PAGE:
CHAPTER XLIX. Of the Observance of Lent
Friday after Ash Wednesday
Although the life of a monk ought at all times to have about it a Lenten character, yet since few have strength enough for this, we exhort all, at least during the days of Lent, to keep themselves in all purity of life, and to wash away, during that holy season, the negligences of other times. This we shall worthily do, if we refrain from all sin, and give ourselves to prayer with tears, to holy reading, compunction of heart and abstinence. In these days, then, let us add some thing to our wonted service; as private prayers, and abstinence from food and drink, so that every one of his own will may offer to God, with joy of the Holy Spirit, something beyond the measure appointed him: withholding from his body somewhat of his food, drink and sleep, refraining from talking and mirth, and awaiting Holy Easter with the joy of spiritual longing. Let each one, however, make known to his Abbot what he offereth, and let it be done with his blessing and permission: because what is done without leave of the spiritual father shall be imputed to presumption and vain-glory, and merit no reward. Everything, therefore, is to be done with the approval of the Abbot.
Saint Benedict sets forth our Lenten observance in five points. The first of these is that we refrain from vice, ab omnibus vitiis temperamus. The meaning of vitium goes from something as mild as a fault, defect, blemish, or imperfection to the more technical use of the word to denote a sin become habitual. Saint Thomas says that a bad act is worse than a bad habit. One may puzzle over this. If if a bad habit (vice) may cause a bad act (actual sin); the bad habit (vice) proceeds from an original bad act (actual sin).
Saint Benedict would not have been thinking in these technical scholastic terms, but it is helpful for us to understand them and thus to deepen for ourselves what Saint Benedict is saying. Vice (vitium) is always a defect; it is an unwholeness; it is a lack. Sin adds nothing to a man’s character; it in no way enhances his life. Sin, rather, detracts from a man’s character; it takes away something good, and true, and beautiful from his life. Vice refers to a man’s habitual lack of something good, and true, and beautiful.
What does ab omnibus vitiis temperamus mean? If a man would eliminate a particular vice from his life, he must begin by eliminating one particular act from his life. Consider, for example, the classic case of the terminally untidy room. The untidiness was born from a sequence of acts: not putting away this particular book (omission); throwing this piece of paper of the floor (commission); not placing this particular letter in the corresponding file. The omission or commission of any one of these single acts, if it is repeated enough times, leads to a state of chaos. How does one emerge from such a state? One puts away this particular book; one refrains from throwing this piece of paper on the floor; one places this particular letter in the corresponding file. The formula is simple: do once, and repeat, until the desired transformation is attained.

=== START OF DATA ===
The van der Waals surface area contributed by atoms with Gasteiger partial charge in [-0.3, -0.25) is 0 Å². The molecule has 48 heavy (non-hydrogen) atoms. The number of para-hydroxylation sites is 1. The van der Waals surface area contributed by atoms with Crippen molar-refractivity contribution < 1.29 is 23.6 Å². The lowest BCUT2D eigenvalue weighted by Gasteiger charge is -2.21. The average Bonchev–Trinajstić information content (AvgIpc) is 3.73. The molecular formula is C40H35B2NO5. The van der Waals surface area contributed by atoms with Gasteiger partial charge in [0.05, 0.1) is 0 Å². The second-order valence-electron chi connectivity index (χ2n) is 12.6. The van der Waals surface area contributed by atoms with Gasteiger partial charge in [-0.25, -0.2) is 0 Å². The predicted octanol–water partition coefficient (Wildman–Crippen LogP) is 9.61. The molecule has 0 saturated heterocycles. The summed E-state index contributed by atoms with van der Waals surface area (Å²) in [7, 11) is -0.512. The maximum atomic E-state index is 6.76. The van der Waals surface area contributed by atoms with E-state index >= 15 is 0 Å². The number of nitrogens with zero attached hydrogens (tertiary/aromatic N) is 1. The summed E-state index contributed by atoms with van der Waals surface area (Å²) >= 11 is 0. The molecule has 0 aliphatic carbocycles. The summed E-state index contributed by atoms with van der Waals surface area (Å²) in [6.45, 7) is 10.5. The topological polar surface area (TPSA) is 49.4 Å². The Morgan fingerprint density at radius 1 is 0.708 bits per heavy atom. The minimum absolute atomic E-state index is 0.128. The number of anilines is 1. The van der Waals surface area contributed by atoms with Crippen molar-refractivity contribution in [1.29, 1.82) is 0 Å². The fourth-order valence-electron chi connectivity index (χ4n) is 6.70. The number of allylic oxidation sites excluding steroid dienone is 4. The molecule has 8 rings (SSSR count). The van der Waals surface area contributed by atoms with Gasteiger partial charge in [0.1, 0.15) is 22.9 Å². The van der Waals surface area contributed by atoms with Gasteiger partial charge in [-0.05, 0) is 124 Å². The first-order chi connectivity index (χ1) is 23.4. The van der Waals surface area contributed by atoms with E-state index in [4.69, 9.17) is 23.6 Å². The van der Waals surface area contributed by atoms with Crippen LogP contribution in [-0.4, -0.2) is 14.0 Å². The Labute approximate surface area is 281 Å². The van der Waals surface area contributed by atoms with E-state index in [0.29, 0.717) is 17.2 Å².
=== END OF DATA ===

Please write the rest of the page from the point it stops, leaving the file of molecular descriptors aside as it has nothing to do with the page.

Holy Lent is an opportunity to work, one step at a time, towards the desired transformation of one’s life, a real conversatio morum. The brother who looks at himself and sees an accumulation of defects acquired over many years will become discouraged. The brother who looks at the one little thing that he can do here and now, in the present moment, and who, moved by grace and relying on grace, does that one little thing, will discover that even the smallest good act contains its own reward. He will want to do the next good thing, and the next good thing after that. In the end, he will rejoice that, moved by grace and relying on grace, vice has given way to virtue. Similarly, the brother who sees the one little thing that he can refrain from doing here and now, in the present moment, and who, moved by grace and relying on grace, refrains from doing it, will discover that even the smallest renunciation contains its own reward. There is a certain joy in every good act, even in the smallest. The brother who, moved by grace and relying on grace, perseveres in carrying out a sequence of good acts will, in the end, rejoice that vice has given way to virtue.
Do not misconstrue this as a kind of popular self-help program. This is not my version of “Improve Your Life in 40 Days.” No, this is about the mystery of grace by which the life of Christ begins to fill a man until, like the Apostle, he can say:
I am alive; or rather, not I; it is Christ that lives in me. True, I am living, here and now, this mortal life; but my real life is the faith I have in the Son of God, who loved me, and gave himself for me. I do not spurn the grace of God. (Galatians 2:20-21)